1939 Plymouth Coupe

The first couple of chapters of the existence of this 1939 Plymouth coupe have been lost to history. We can only speculate that the first chapter was that of a proud new owner caring for his prized new ride.

The second chapter was most likely that of a used car owned by someone who also took good care of this once proud ride. It may have involved multiple owners as the car got used up and its roadworthiness declined.

Eventually, the third chapter was inevitable. The car became worn out and was relegated to a junkyard. Parts were removed to help keep other cars on the road. With most of the usable parts gone, the car sat in the junkyard and deteriorated to the point that it was not worth much.

1939 plymouth coupe bill erskine
Les Erskine, and his Coupe, doing a victory lap

That brings us to the coupe’s fourth chapter. Here is where my involvement begins. I grew up in a dirt track racing family. Nothing big, just local small time racing. My father, Les, had been racing since he was 20 or so. My brother, Dave, and I had helped on many projects, but the build of the ‘39 coupe was the first where I really had more input and more hands-on involvement. It was 1974, making me 17 years old. The previous race car had been raced for a few years and suspension technology had progressed from stock frames with stock suspension to purpose built frames and purpose built suspension. It was time to build a new car using the latest technology. The frame and suspension was engineered, designed and built. While that was going on it was time to figure out what body to use. Most others were using Pintos, Chevettes or Gremlins. We wanted something different. We went to a couple of local junkyards and found this 1939 Plymouth coupe. It was just the body shell on a frame. The engine, transmission, axles and front clip were all gone. The glass was broken out and the bottom 6 inches of the body was rusted away. It was perfect for what we wanted. We gutted the body, cut about 10 inches out of the width, cut off most of the bottom and put the body on the new chassis and we’re off racing, Dad as driver and me as chief mechanic. We raced it until 1978. I was in college and went off to a summer intern job in NC. Without a chief mechanic, Dad decided to end his racing career. The Old Coupe got passed to my brother. 

Now for chapter five of the coupe’s journey. Suspension technology had again progressed so my brother, also being a racer, cannibalized the Old Coupe to build a new car. Parts and pieces got scattered to the winds. The Old Coupe faded into just a memory. Now jump ahead to last year. After a long struggle with dementia, my father passed away at the end of September. In looking through old photos for the funeral, we came across many pictures that brought back all those fond memories. Among these pictures were some of the Old Coupe. Like me, my brother found it hard to get rid of anything. He said that there were still some parts of the Old Coupe around. The body had been given to a guy that was going to build it into a vintage race car. The intake manifold, Malery racing distributor and the performance camshaft were in my fathers garage. The frame, rear axle, front axle, and fuel cell were in my brother’s barn. I told my brother that if we could get the body back, I would rebuild the car as a tribute to Dad. He contacted the guy who he had given the body to, to see what had happened to it. The guy had not done anything to it except let it deteriorate outside. The guy said he would have to check with his sons to see if they were ok with its return. A couple of days later it was returned to my brother. He called me and the resurrection was a go. Tragedy struck again and my brother passed away at the end of October. The project now became of highest priority. All the other projects can wait. Others would consider the Old Coupe just an old race car. It is much more to me. It represents my relationship with my dad and brother and all the time we spent working on cars of all sorts. It was my first true engineering project that took me down the path to becoming an engineer. I believe that describing the engineering and build of the race car was instrumental in my initial hiring at IBM and a 40 year career there. The Old Coupe was a major part of my life and will be again, for a long time.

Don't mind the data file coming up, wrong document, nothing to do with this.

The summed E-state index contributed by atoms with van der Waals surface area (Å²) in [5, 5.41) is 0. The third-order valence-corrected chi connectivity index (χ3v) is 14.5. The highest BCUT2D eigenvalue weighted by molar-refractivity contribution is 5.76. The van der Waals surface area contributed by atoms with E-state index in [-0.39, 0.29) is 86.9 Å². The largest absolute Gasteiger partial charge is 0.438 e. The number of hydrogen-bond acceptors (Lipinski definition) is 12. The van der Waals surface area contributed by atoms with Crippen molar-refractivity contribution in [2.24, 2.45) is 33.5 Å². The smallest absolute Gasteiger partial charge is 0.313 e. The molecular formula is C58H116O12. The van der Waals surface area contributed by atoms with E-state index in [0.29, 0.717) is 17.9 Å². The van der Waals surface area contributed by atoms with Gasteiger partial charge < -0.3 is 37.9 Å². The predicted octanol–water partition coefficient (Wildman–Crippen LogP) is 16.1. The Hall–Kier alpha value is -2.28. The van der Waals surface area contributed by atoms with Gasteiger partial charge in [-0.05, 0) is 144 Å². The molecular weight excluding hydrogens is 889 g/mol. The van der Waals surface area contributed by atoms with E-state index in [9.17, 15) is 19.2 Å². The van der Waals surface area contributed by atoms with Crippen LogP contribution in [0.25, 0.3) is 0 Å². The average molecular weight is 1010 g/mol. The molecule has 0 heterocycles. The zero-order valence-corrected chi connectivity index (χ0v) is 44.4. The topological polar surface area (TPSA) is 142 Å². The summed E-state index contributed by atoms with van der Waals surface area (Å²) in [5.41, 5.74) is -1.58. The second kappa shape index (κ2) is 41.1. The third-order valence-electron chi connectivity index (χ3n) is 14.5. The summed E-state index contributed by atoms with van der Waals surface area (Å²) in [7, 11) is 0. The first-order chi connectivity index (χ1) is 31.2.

We are now in chapter six of the Old Coupe. That is, its rebirth as a functioning race car. My plan is to build this car as close to its racing configuration as possible. I am using all the original parts and as many period correct parts as I can find. I want it to look as it did in its glory days. The old pictures are being used as reference. My hope is that all future chapters are not as tragic as chapter three and five and that it lives happily ever after. 

1939 plymouth coupe frame
There is a ways to go yet, but you can see where this coupe is heading.

I dedicate this project to three of the most influential people in my life. First to my dad, Les, who instilled a love of all things mechanical, who taught me many life lessons, who put family above all else, who instilled a strong work ethic and who supported me in sports, education and life. Secondly to my brother Dave who had one of the biggest hearts of anyone I ever knew. His grandchildren say that he could do anything. Although he was a very accomplished mechanic and could do most everything, I think it is more that he would do anything for anyone. He went through many hard times but always moved forward with dedication and humor. Thirdly, to my mom, Janice, who supported my dad, two sons and three daughters unconditionally. She instilled dignity and respect for all. She, also put family above all else and sacrificed so that her children would have what they needed. 

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